Steven GrossmanNew Jersey And New York Mortgage Officer NMLS#: 36571
Contact me firstname.lastname@example.org
Phone: 800-908-0005 x 7102
Often times, people decide to rent a property rather than buy because they think they can’t afford to do so. However, with the current state of the market, renters need to realize that maybe they can’t afford NOT to go forth with buying something.
The cost of rent across the nation has grown steadily for nearly a decade, and not only is it expensive, but throwing away money each month does nothing for your long-term wealth. So, how does renting affect you now and also down the line? Here are four reasons you’re missing out by waiting to buy something…
1. You’re Not Building Any Equity by Renting
As many people often say, renting is essentially throwing your money away each month. All you’re doing is helping your landlord pay their mortgage. You’re not getting any of the money you’re spending back. Instead, it’s smarter to buy something that you can build equity in.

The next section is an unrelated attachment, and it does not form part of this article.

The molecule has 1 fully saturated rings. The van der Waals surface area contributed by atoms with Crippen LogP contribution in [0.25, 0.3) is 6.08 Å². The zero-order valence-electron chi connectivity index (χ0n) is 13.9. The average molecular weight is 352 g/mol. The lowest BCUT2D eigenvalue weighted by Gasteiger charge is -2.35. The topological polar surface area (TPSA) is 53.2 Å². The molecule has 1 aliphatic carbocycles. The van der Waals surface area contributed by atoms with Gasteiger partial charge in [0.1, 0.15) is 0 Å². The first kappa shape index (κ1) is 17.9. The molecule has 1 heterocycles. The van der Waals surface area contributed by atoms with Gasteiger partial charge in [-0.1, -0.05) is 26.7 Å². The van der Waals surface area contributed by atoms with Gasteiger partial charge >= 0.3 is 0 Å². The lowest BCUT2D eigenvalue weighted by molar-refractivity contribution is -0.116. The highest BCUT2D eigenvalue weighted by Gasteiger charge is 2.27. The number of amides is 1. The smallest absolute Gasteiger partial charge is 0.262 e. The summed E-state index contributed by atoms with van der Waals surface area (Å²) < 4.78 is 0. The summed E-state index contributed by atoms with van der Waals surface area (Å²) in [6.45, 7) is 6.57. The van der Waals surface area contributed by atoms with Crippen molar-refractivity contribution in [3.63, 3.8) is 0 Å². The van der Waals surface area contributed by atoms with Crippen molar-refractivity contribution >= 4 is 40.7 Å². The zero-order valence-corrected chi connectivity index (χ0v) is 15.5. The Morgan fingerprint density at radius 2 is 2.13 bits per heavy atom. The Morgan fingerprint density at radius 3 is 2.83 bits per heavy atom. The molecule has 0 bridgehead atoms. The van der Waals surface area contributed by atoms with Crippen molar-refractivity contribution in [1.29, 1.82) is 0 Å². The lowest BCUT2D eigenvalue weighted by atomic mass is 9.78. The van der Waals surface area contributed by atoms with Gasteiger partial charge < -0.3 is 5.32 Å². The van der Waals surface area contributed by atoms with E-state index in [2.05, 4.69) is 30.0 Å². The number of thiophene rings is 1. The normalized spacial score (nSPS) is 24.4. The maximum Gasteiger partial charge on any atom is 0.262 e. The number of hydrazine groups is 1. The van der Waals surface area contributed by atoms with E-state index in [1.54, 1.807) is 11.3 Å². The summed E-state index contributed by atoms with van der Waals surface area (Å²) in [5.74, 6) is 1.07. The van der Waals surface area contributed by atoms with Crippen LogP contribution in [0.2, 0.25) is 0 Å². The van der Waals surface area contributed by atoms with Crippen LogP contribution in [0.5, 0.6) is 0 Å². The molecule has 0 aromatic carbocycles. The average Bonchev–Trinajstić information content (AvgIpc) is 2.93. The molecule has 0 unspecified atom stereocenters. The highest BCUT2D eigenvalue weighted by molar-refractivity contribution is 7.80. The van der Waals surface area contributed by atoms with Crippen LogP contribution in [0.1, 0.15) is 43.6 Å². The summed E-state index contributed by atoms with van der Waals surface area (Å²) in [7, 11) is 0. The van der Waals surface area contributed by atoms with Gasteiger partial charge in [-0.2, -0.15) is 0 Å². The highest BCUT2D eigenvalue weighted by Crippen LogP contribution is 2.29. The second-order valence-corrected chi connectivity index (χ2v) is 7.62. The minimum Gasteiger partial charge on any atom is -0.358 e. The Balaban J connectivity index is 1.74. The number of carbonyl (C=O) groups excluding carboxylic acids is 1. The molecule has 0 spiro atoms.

2. You’re Missing Out On Historically Low Interest Rates
Mortgage rates are currently the lowest they’ve been in almost three years, and who knows how long that will realistically last for. Therefore, you need to take full advantage now! Even if you just wait a few months, rates could rise again, which would mean a much higher interest rate and monthly mortgage payment. In the end, it could end up costing you thousands, so why wait?
3. If You Wait, You Could End Up Paying More for a Home
Home price growth has slowed down, but just like the current low rates, you can’t expect all good things to last forever. Most experts have predicted that this trend won’t last long, and that home prices should be set to rise as the year goes on. So again, waiting could end up costing you in the long run.
4. You Could Miss Out on Preparing for your Future
Purchasing and owning real estate is such a key component to a solid retirement strategy. It allows you to build equity and also gives you leverage if you need cash for any kind of emergency situation. If you’re a renter, you don’t set yourself up with the same kind of financial safety.